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Maine Lobster Season — An Overview of Each Season

Whether you live in New England, you like to visit, or you simply order live lobster online, you’re probably a fan of the succulent, flavorful lobster found in the cold North Atlantic waters off the coast of Maine. If you’re on the prowl for this sweet, meaty treat, you might naturally wonder, when is Maine lobster season?

In truth, there is no set season for fishing this popular crustacean. Lobstering happens year-round in this region, although certain seasons tend to be more productive than others for a number of reasons.

Whether you’re interested in summertime lobster boils on the shoreline, or you want to have live lobster sent inland via overnight shipping for your winter holiday festivities, you’ll be happy to hear your favorite seafood is always available. You might just need a strategy in place to ensure the type of lobster you want (soft or hard shell), as well as the best Maine lobster price. Here’s a handy guide to Maine lobster by the season.

What Is Maine Lobster?

Maine lobster isn’t exclusive to Maine, but it’s certainly associated with this coastal state. The species Homarus americanus, or American lobster, is found along the East Coast of the U.S. and Canada, from the island of Newfoundland to the shores of North Carolina.

This species differs from other regional lobsters in a couple of key ways. Maine lobsters are characterized by sweet, tender meat with edible portions in the claws, body, and tail, although Maine lobster tails are the most desirable.

American lobsters in the trap and ready for harvest.

Rock lobsters, also known as spiny lobsters, have only tiny, inedible claws, and their flavor is much milder. As stated, Canadian lobsters and Maine lobsters are the same species. Canadian lobster shells are harder due to the colder northern waters and the meat is not quite as sweet as lobsters off the shores of Maine.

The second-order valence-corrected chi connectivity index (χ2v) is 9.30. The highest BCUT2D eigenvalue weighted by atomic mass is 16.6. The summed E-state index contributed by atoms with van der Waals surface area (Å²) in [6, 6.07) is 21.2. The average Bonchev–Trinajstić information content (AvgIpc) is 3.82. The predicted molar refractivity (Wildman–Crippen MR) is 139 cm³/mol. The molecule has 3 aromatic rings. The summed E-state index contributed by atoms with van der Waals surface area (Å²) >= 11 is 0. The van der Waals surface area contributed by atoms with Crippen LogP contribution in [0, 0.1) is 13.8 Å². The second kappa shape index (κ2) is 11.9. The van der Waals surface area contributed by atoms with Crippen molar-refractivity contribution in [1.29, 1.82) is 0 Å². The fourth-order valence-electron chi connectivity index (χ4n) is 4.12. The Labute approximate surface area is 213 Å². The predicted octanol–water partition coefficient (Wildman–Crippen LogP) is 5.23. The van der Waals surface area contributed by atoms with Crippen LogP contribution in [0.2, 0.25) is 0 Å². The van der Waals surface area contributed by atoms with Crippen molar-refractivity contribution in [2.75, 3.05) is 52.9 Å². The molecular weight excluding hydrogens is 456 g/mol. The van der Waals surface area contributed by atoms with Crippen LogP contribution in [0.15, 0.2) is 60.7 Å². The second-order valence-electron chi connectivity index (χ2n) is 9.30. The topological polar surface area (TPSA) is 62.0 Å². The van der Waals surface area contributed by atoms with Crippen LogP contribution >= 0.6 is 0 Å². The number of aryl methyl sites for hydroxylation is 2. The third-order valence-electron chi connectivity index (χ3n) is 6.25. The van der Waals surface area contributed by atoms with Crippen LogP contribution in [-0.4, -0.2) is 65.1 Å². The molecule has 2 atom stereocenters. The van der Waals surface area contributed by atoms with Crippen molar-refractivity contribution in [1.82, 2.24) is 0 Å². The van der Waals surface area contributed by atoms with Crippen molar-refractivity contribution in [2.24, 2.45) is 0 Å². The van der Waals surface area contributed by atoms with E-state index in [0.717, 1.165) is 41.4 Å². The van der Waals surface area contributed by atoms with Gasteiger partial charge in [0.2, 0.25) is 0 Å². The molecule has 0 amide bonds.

Maine lobsters tend to have slightly softer shells, though, resulting in remarkably sweet and tender meat during any Maine lobster season, but particularly during summer. While Canadian lobsters can survive for up to about 72 hours out of the water, compared to roughly 48 hours for Maine lobsters, they simply don’t taste quite as good.

The Skinny on Maine Lobster Seasons

Maine lobster is fished year-round, but fishing activities are broken up into four main seasons: spring, summer, winter, and fall. The lion’s share of fishing takes place in late summer and early fall, but because lobster is in demand year-round, some fishermen still pursue these crustaceans into the winter and spring, battling inclement weather and offshore migration.

Market and wholesale lobster prices fluctuate based on supply and demand. In summer, for example, demand for lobster peaks, but this is also the time when lobster is in abundant supply.

It also depends on whether you’re looking for soft or hard-shell lobster, as these crustaceans molt during warm summer weather before building up harder shells to survive colder temps. Let’s dive a little deeper into what each Maine lobster season entails.

Spring into Action

The arrival of lobster on the shores of Maine will depend on how quickly the weather warms, but spring is not without fishing activity. The industry really ramps up in April, when lobstermen get their boats on the water to stake out prime territory for setting traps.

Fishing near shore isn’t typically very productive this time of year, but seasoned fishermen know this is a time to prepare for success during the busy months to come. As the weather continues to warm into May and June, heading toward the summer Maine lobster season, this early prep will start to pay off.

For consumers, spring is the perfect time to learn how to cook live Maine lobster via boiling, baking, grilling, and more before the bounty of summer sets in. If you get your hands on some early spring lobster as the migration to shore begins, make sure to take advantage of dropping prices. With warm days and cool nights, this is a great time to try your hand at a classic baked lobster tail recipe.

The Bounty of Summer

Late spring and early summer are ideal times to purchase lobster for outdoor soirees. By July, high summer demand may cause prices to increase, depending on the volume of lobster caught, so if you’re looking to try out a recipe for Maine lobster roll or a lobster salad recipe, this is a great time to experiment before prices go up.